When the action starts, both accounts of the SRO and counselor is consistent:  SRO Lesinski made the first contact.  It's portrayed as a defensive move in both, but the choosing of language is tempered, perhaps because there were plenty of witnesses and cameras around, they include:

Rife:  "lifted his other arm to swing at Jake.

Lesinski:  "walked towards me in an aggressive stance, with his fists clenched and attempted to push past me."

Rife:  "had one hand free and was trying to hit Jake."

Lesinski:  "[Cooper] began swinging his arms and deadweighted to the ground."

Rife:  "[Cooper] lifted his head and tried to head butt him."

Lesinski:  "repeatedly attempted to grab my utility belt, bite, and spit at me... he attempted to kick me repeatedly.

According to these two reports and their significant differences, Seb Cooper seems to have objected to this infringement of his rights in many ways that some would feel objectionable, but the reports both suggest that Cooper tried or attempted to do many things but failed doing anything physically aggressive even when carried onto the ground during the course of what a reasonable person might consider an unlawful detainment.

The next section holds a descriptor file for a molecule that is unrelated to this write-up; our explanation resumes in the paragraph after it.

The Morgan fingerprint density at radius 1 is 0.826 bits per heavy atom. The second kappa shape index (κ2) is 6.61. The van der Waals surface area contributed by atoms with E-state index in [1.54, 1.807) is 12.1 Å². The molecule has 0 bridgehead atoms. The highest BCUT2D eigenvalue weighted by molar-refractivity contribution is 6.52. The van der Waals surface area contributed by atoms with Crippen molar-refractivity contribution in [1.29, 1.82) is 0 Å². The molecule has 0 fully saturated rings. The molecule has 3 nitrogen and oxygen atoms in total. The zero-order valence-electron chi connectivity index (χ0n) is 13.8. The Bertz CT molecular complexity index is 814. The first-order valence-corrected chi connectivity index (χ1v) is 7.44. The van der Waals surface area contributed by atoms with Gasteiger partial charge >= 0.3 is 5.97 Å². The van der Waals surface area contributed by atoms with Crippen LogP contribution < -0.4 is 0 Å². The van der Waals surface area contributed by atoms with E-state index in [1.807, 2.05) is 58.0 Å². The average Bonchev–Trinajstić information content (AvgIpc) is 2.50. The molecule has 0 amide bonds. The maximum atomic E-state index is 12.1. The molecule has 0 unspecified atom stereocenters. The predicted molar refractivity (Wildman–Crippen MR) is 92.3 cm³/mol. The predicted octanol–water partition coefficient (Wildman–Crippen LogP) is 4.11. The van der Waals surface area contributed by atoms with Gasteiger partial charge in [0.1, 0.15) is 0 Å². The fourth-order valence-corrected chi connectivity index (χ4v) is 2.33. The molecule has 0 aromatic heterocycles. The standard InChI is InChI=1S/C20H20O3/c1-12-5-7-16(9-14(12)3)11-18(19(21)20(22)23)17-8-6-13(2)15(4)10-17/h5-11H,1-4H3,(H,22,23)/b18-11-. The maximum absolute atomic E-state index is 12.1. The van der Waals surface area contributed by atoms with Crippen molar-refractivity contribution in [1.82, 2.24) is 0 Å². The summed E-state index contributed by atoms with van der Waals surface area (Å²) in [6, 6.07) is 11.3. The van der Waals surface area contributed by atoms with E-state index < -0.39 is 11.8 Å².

Looking at the OTIS records again, Cooper is listed as 5'7" and 135 pounds, not very imposing stats, so one wonders why the SRO seems to have initiated the use of force while acting upon his authority of a peace officer in a public school under questionable premises.  Two different reports from people who were not favorable towards Cooper appear to paint the young man's position in a better light than theirs'.  Cooper is incarcerated and unavailable for comment, so we don't know his account; fortunately, I requested the school videos and bodycam footage of the SRO.

Finally, the Camera's Story

Cameras make the best witnesses in cases like this and we would expect at least a couple of cameras to have recorded this encounter:  SRO Lesinski's body cam (complete with audio) and school security cameras out in the common hallways.  With either we could see who was the primary aggressor and whether all those claimed aggressive attempts made by the officials regarding Cooper's behavior was real or just a confused young man flailing about after being assaulted himself.